By Noah Hubbell
By Kiernan Maletsky
By Tom Murphy
By Noah Hubbell
By Alex Distefano
By Darryl Smyers
By Jon Solomon
By Britt Chester
Likewise, the tragedy of September 11, 2001, inspired him to write "N.Y. Electric," a song that he says celebrates the spirit of New York. "I was living in downtown Manhattan at the time," he recalls. "I can pretty safely say that that was the most surreal day in my life. I wanted to make a New York pride song; I wasn't going to go into my little George Bush ramble. I'll save that for Mr. Lif -- he's better at it. So I was like, 'Let's do some N.Y.-anthem type shit.' I'll let everyone else do their anti-government songs. I'm going to do some N.Y. shit, because that's what the city needs more than anything."
"N.Y. Electric" is Aesop's "New York State of Mind." As it is in Nas's work, the influence of the Big Apple is pervasive in his music. "I just try to reflect the grittiness in New York. I try to protect the grit and the dirt that comes with it, which is a good thing," Aesop says. But whereas Nas made a name for himself reflecting the grimy realities of growing up in the Queensbridge housing projects, Aesop made his mark writing songs like "9-5ers Anthem," which details the grim prospects of punching the clock at a dead-end job and, as he says, "chasing the dream of someone that isn't us."
From the first time he heard Run-DMC and the Beastie Boys, it was clear to a young Bavitz that he wasn't going to chase anyone else's dream. It just took him a while to figure out what form his dream might take. At first he thought it might be painting. He went to Boston University to study art and eventually earned a bachelor of arts degree. But as his interest in rapping grew, he realized he couldn't devote enough time to painting.
"Both are serious art forms that require 100 percent of your time, and I was doing both at the same time and kind of half-assing both," he admits.
After college, he moved to New York and worked a variety of menial jobs in art galleries. At the same time, he began to make some noise in the underground releasing Music for Earthworms and Appleseed,both of which have since become collector's items. These recordings caught the attention of Robert Curcio, the owner of Mush records, who eventually released the lyrically compact Float in 2000.
Around this same time, producer/rhyme-slinger El-P, whose group Company Flow had recently called it quits, was in the process of getting his label, Definitive Jux, off the ground. Aesop's quirky, uncompromising style seemed like the perfect fit for a label determined to sign unique artists. He trusted El-P's vision enough to sign with Def Jux.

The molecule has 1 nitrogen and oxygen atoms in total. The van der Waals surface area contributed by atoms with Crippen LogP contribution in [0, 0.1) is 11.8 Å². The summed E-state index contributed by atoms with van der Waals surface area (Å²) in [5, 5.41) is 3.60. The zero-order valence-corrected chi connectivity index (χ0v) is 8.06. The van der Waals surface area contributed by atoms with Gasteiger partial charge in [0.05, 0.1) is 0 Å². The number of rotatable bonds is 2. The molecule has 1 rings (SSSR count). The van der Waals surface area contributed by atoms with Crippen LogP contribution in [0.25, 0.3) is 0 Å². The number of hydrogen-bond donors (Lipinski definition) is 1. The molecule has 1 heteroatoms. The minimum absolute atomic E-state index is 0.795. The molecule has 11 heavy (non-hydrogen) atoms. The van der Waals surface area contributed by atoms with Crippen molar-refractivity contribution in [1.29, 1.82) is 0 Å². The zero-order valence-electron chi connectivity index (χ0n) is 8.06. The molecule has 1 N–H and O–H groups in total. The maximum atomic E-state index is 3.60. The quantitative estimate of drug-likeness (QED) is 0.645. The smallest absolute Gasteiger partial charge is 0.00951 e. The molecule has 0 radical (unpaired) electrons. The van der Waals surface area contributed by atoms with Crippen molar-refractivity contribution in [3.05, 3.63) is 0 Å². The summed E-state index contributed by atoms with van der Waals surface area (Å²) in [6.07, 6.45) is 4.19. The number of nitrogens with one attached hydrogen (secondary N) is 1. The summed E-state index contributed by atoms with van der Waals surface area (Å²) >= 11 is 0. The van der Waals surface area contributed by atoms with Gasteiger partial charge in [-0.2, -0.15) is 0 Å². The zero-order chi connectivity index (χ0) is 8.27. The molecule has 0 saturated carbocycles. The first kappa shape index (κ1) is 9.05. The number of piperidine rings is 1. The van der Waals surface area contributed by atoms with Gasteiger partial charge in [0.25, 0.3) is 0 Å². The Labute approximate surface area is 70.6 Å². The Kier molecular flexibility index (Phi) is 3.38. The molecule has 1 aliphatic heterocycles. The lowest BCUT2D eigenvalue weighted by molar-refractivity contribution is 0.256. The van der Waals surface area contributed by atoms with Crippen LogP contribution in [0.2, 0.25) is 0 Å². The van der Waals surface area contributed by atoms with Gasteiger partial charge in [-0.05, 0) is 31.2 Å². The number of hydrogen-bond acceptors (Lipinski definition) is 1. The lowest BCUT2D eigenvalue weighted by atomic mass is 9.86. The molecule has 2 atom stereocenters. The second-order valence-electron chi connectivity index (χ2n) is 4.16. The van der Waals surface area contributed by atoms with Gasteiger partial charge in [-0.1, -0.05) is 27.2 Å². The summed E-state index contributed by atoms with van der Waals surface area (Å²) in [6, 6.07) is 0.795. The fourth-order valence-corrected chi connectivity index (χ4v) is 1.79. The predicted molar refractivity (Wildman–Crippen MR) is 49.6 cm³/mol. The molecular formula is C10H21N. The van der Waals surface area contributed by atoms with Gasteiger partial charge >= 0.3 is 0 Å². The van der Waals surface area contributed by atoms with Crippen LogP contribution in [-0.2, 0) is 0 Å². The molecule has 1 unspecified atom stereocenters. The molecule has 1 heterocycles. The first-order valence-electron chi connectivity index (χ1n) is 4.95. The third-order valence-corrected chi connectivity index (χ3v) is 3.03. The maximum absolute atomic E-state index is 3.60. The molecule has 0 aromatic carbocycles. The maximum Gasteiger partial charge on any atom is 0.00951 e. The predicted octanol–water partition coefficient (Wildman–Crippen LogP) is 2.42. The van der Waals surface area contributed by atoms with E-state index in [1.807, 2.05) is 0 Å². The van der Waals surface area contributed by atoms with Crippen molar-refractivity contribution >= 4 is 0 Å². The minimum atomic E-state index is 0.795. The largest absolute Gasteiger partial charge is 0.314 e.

"El learned a lot from his days at Rawkus," Aesop says. "He was kind of chewed up and spit out to a degree by the industry already. He stepped to the idea of owning and running a record label with a pretty good idea of how to do it well."
The two joined forces on Labor Days, which went on to become one of the imprint's most critically and commercially successful releases. Def Jux's eclectic roster has earned it the type of success and respect that Rawkus enjoyed in the '90s. In the last year alone, the label has put out records by RJD2, Mr. Lif, MURS and El-P that have appeared on many critics' year-end lists.
With this level of success, when anything is labeled "underground" and becomes too popular, backlash is inevitable, and Def Jux has received more than its fair share of criticism. El-P and Aesop lampoon this scenario on Bazooka Tooth's sarcastically titled "We're Famous": "I brought that genuine shit in '96/Before you knew the underground or independent existed/I watched the whole scene straight jump on the dick/After stepping to KCR lit and flexing my shit."
"Definitive Jux has gotten tons of love and respect in the last three years, and with that comes the fact that a lot of people are just mad and angry that we're getting any buzz," Aesop says. "So me and El, we're like, 'Let's just complain and brag at the same.' And we ended up making this obnoxiously arrogant six-minute song, knowing full well that in the real world, we're not really that big of a deal. It's just kind of a tongue-in-cheek title; it's just supposed to be 'fuck the haters' type of shit."
Ultimately, Def Jux is too close of an organization to be bothered by hipsters sippin' the haterade. Instead, it operates like a hip-hop clubhouse. El and Aesop are practically neighbors in Brooklyn, and the camaraderie they share with each other and their label mates is tight. They're not about to let anyone tear their playhouse down.
"We're all just cats trying to be original, which is what I think being a B-boy is about," Aesop explains. "We're trying to do some shit that no one has ever heard before, and that's the common bond between everyone."
So haters, take note: In the video for "Freeze," which provides a Fellini-esque take on The Little Shop of Horrors, the final shot shows Aesop opening his mouth to unleash a spray of animated ammunition. The scene depicts the MC's transformation from unassuming rapper to Bazooka Tooth incarnate, Aesop's self-described "superhero alter ego." To paraphrase a line from Repo Man, when he opens his mouth, everyone's dead.